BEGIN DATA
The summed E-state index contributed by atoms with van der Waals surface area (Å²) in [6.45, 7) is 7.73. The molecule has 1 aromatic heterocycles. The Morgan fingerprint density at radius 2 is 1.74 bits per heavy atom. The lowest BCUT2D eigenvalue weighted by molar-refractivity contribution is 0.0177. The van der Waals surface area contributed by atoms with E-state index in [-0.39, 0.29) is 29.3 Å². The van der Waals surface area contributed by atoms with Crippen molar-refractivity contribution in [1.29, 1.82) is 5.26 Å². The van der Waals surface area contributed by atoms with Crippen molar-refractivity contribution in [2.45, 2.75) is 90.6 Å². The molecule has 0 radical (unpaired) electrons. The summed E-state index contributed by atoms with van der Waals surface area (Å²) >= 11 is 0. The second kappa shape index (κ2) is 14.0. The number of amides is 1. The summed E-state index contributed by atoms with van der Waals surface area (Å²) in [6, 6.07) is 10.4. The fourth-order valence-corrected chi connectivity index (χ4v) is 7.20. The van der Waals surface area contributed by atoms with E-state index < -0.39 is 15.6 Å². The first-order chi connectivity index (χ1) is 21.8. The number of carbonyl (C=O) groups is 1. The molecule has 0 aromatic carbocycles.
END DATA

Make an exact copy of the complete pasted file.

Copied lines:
The summed E-state index contributed by atoms with van der Waals surface area (Å²) in [6.45, 7) is 7.73. The molecule has 1 aromatic heterocycles. The Morgan fingerprint density at radius 2 is 1.74 bits per heavy atom. The lowest BCUT2D eigenvalue weighted by molar-refractivity contribution is 0.0177. The van der Waals surface area contributed by atoms with E-state index in [-0.39, 0.29) is 29.3 Å². The van der Waals surface area contributed by atoms with Crippen molar-refractivity contribution in [1.29, 1.82) is 5.26 Å². The van der Waals surface area contributed by atoms with Crippen molar-refractivity contribution in [2.45, 2.75) is 90.6 Å². The molecule has 0 radical (unpaired) electrons. The summed E-state index contributed by atoms with van der Waals surface area (Å²) >= 11 is 0. The second kappa shape index (κ2) is 14.0. The number of amides is 1. The summed E-state index contributed by atoms with van der Waals surface area (Å²) in [6, 6.07) is 10.4. The fourth-order valence-corrected chi connectivity index (χ4v) is 7.20. The van der Waals surface area contributed by atoms with E-state index < -0.39 is 15.6 Å². The first-order chi connectivity index (χ1) is 21.8. The number of carbonyl (C=O) groups is 1. The molecule has 0 aromatic carbocycles.